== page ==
Frequent question: What are the 5 official languages of South Africa?

The official languages of the Republic are Pedi, Sotho, Tswana, Swati, Venḓa, Tsonga, Afrikaans, English, Ndebele, Xhosa and Zulu.

What are the 11 official languages of South Africa?

Generally considered to be among the most multilingual countries in the world and among the most multiethnic in Africa, post-apartheid South Africa has 11 official languages recognized in its democratic constitution: English, Afrikaans, Xhosa, Ndebele, Zulu, Tswana, Swati, Sotho, Southern Sotho, Venda and Tsonga.

What are the top 3 languages spoken in South Africa?

IsiZulu is South Africa’s biggest language, spoken by almost a quarter (23%) of the population. Our other official languages are isiXhosa (spoken by 16%), Afrikaans (13.5%), English (10%), Sesotho sa Leboa (9%), Setswana and Sesotho (both 8%), Xitsonga (4.5%), siSwati and Tshivenda (both 2.5%), and isiNdebele (2%).

Is Afrikaans a white language?

Afrikaans was constructed as a “white language”, with a “white history” and “white faces”.

What language do black South African speak?

Home languages of black South Africans

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A total of 11.5-million black South Africans speak isiZulu as a first language, or about three in 10 (28.5%) black people. Next up is isiXhosa, the first language of 8.1-million black South Africans, spoken at home by two in every 10 (20.1%) black people.

How do you say hello in South Africa language?

South Africa

  1. Zulu: Sawubona (Hello)
  2. Xhosa: Molo (Hello)
  3. Afrikaans: Hallo (Hello)
  4. English: Hello.

26.11.2019

Which language is mostly spoken in South Africa?

The most common language spoken as a first language by South Africans is Zulu (23 percent), followed by Xhosa (16 percent), and Afrikaans (14 percent). English is the fourth most common first language in the country (9.6%), but is understood in most urban areas and is the dominant language in government and the media.

Is Afrikaans a dying language in South Africa?

The Afrikaans language is one of South Africa’s official languages and a large proportion of the local population uses it as their first or second language. It is still taught in schools. … Some believe that Afrikaans is a dying language, however, it remains spoken all over the country and respected for its origins.

What do they eat in South Africa?

Don’t leave South Africa without eating:

  • Biltong & droewors. Dry curing was a method used to preserve meat by the indigenous tribes of South Africa before fridges were invented. …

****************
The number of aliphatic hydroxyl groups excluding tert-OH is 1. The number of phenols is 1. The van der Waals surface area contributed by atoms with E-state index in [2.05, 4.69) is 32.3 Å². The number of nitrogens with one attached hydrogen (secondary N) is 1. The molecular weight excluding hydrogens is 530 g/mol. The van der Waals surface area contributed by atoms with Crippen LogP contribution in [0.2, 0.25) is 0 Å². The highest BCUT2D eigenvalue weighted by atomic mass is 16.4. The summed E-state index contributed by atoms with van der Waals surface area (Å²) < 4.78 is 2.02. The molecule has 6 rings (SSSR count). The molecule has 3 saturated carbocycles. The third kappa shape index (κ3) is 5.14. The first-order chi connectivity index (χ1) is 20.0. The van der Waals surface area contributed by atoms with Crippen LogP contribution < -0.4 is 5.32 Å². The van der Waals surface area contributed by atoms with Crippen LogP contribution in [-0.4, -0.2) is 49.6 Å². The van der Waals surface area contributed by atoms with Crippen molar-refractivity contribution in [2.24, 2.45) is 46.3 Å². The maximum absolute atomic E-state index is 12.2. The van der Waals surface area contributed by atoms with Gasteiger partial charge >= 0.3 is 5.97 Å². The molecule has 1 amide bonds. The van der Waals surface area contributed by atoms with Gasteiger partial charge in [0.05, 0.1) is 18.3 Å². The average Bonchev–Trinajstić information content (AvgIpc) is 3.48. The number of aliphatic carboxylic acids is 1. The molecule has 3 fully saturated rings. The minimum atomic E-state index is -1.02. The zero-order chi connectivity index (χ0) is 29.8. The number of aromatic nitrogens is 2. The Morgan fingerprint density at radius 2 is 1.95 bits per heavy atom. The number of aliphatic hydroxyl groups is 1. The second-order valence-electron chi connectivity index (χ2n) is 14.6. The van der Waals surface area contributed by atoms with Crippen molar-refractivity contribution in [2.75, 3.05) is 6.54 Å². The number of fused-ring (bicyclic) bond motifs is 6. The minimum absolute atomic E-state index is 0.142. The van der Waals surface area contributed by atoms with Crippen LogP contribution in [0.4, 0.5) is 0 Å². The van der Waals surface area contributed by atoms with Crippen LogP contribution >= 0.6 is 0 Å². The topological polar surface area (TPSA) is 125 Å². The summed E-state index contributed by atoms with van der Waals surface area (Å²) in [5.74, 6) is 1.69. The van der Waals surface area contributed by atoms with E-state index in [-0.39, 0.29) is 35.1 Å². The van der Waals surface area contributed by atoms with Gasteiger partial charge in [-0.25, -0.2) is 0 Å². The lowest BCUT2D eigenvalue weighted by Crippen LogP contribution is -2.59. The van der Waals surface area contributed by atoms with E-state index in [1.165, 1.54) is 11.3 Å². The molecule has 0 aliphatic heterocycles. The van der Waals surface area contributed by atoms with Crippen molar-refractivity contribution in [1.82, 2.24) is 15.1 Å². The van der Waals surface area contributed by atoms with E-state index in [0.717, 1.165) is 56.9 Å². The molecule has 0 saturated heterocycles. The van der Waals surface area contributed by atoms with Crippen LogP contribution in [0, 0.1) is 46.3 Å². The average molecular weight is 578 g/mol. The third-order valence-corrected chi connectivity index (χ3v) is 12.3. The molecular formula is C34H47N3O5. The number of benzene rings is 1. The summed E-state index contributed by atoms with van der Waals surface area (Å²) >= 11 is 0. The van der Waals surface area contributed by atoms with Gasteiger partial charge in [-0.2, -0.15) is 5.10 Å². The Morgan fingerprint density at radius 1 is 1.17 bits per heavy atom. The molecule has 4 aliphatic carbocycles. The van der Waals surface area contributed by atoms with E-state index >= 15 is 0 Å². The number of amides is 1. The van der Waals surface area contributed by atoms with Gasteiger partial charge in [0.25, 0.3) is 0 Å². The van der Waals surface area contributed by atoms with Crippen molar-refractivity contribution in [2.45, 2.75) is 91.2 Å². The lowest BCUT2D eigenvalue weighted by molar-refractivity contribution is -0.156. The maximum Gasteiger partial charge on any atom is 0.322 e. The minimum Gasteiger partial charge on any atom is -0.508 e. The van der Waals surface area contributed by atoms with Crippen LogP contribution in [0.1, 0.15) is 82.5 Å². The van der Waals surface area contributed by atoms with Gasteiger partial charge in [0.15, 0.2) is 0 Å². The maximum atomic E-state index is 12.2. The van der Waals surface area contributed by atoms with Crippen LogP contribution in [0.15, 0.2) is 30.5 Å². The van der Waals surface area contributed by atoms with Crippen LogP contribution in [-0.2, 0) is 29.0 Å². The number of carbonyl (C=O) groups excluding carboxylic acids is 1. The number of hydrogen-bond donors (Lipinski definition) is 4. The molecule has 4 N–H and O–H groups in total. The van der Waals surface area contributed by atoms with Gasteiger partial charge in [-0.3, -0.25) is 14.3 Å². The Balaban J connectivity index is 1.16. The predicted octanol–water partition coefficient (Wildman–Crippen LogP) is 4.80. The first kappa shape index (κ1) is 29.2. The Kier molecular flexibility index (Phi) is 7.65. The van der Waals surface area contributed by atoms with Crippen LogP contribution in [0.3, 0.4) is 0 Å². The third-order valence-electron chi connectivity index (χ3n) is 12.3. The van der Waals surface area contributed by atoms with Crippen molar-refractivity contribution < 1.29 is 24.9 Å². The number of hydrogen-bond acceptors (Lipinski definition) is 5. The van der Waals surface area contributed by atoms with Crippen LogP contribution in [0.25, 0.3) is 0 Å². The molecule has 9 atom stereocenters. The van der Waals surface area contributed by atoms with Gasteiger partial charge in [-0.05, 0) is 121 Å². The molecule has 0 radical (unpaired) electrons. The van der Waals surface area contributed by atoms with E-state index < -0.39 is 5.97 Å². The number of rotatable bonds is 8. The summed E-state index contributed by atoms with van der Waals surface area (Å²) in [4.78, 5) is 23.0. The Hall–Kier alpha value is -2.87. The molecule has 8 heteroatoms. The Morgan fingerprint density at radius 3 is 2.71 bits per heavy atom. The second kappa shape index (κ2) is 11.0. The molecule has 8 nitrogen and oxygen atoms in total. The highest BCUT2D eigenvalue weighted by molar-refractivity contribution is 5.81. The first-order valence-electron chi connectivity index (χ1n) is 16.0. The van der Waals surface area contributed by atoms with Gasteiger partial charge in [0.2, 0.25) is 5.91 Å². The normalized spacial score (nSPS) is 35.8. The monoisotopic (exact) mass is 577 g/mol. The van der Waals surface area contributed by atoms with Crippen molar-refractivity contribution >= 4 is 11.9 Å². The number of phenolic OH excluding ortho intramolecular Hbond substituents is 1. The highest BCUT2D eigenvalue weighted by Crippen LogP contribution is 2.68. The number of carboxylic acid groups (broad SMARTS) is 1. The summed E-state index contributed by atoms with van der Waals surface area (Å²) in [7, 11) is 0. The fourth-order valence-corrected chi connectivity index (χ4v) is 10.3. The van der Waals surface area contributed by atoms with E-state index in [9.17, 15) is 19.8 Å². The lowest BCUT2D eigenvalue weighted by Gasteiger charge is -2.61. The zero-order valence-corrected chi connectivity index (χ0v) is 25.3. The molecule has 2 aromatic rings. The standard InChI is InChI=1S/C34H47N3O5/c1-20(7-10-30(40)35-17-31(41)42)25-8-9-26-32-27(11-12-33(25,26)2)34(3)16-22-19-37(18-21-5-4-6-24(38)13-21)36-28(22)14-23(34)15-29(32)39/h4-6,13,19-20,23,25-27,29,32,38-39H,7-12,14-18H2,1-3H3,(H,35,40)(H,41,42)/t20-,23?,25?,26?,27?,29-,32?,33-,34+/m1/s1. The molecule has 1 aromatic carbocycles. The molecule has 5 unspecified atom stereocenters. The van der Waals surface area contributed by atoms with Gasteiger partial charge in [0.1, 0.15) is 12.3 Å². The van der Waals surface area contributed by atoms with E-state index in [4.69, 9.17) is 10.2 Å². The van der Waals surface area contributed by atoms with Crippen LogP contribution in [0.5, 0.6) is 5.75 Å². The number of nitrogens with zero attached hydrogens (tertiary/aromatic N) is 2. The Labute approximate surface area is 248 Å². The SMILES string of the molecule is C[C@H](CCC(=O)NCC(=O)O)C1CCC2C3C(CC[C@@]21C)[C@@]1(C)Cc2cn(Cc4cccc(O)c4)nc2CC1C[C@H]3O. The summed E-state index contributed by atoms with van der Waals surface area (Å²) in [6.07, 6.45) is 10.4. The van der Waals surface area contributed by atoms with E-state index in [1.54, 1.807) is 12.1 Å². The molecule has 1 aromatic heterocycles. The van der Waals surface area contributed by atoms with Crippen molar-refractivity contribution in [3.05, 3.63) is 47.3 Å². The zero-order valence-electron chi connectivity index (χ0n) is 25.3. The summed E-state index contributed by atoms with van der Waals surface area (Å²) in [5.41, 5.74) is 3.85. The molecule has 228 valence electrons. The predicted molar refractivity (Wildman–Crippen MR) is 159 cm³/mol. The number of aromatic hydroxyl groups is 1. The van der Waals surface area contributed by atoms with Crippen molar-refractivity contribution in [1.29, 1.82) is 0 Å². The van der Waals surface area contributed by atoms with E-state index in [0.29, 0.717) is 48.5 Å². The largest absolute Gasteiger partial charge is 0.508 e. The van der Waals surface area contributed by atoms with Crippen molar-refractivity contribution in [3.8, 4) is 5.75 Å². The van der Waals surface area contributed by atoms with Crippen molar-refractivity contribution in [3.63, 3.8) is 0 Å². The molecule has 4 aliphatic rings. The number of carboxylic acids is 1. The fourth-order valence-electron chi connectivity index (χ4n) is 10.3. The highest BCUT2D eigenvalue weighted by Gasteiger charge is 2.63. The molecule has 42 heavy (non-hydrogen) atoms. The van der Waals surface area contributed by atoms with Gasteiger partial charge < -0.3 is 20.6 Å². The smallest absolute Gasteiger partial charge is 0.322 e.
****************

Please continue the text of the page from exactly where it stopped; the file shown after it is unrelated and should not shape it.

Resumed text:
• Boerewors. …
  • Cape Malay curry. …
  • Malva pudding. …
  • Chakalaka & pap. …
  • Braai/Shisa nyama. …
  • Bunny chow. …
  • Amarula Don Pedro.

What is the most difficult language in South Africa?

Taa, the last vital language of the Tuu language family and formerly called ʻSouthern Khoisan’, it is believed to be the world’s most difficult language. Part of the Khoisan language group and is spoken in the Kalahari Desert of Southern Africa, it is also known as !

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Did Coloureds invent Afrikaans?

Historically, it has been acknowledged that coloured people were integral to the creation of creole language that mixed Dutch, Malay languages and African languages which came to be known as Afrikaans. … The ancestors of coloured people were amongst the first to create the new language, Afrikaans.

Who speaks Afrikaans?

Afrikaans
Native to South Africa, Namibia
Ethnicity Afrikaners Basters Cape Coloureds Cape Malay Griqua
Native speakers 7.2 million (2016) 10.3 million L2 speakers in South Africa (2002)
Language family Indo-European Germanic West Germanic Weser-Rhine Germanic Low Franconian Dutch (Hollandic dialect) Afrikaans

Who spoke Afrikaans first?

Afrikaans language, also called Cape Dutch, West Germanic language of South Africa, developed from 17th-century Dutch, sometimes called Netherlandic, by the descendants of European (Dutch, German, and French) colonists, indigenous Khoisan peoples, and African and Asian slaves in the Dutch colony at the Cape of Good …

Is Dutch dying?

No, Dutch is not a dying language. As a matter of fact, it is alive and well and living in English, which is the lowest common denominator of the Germanic languages, and which 1,000 years ago was about fifty percent Dutch. … They think that Dutch is a foreign language.

What is the youngest language in the world?

Rich in idiom and emotion, Afrikaans was born 340 years ago in the homes of South Africa’s white Dutch, German and French settlers. Not only is it the world’s youngest national language, it is one of the smallest, with just 13 million speakers.

Is Afrikaans in danger of dying out?

Unfortunately its true Afrikaans is dying out as the majority of South African refuse to speak Afrikaans. Because before 1994 we had a different ruling party called, The National Party.

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Hai Afrika!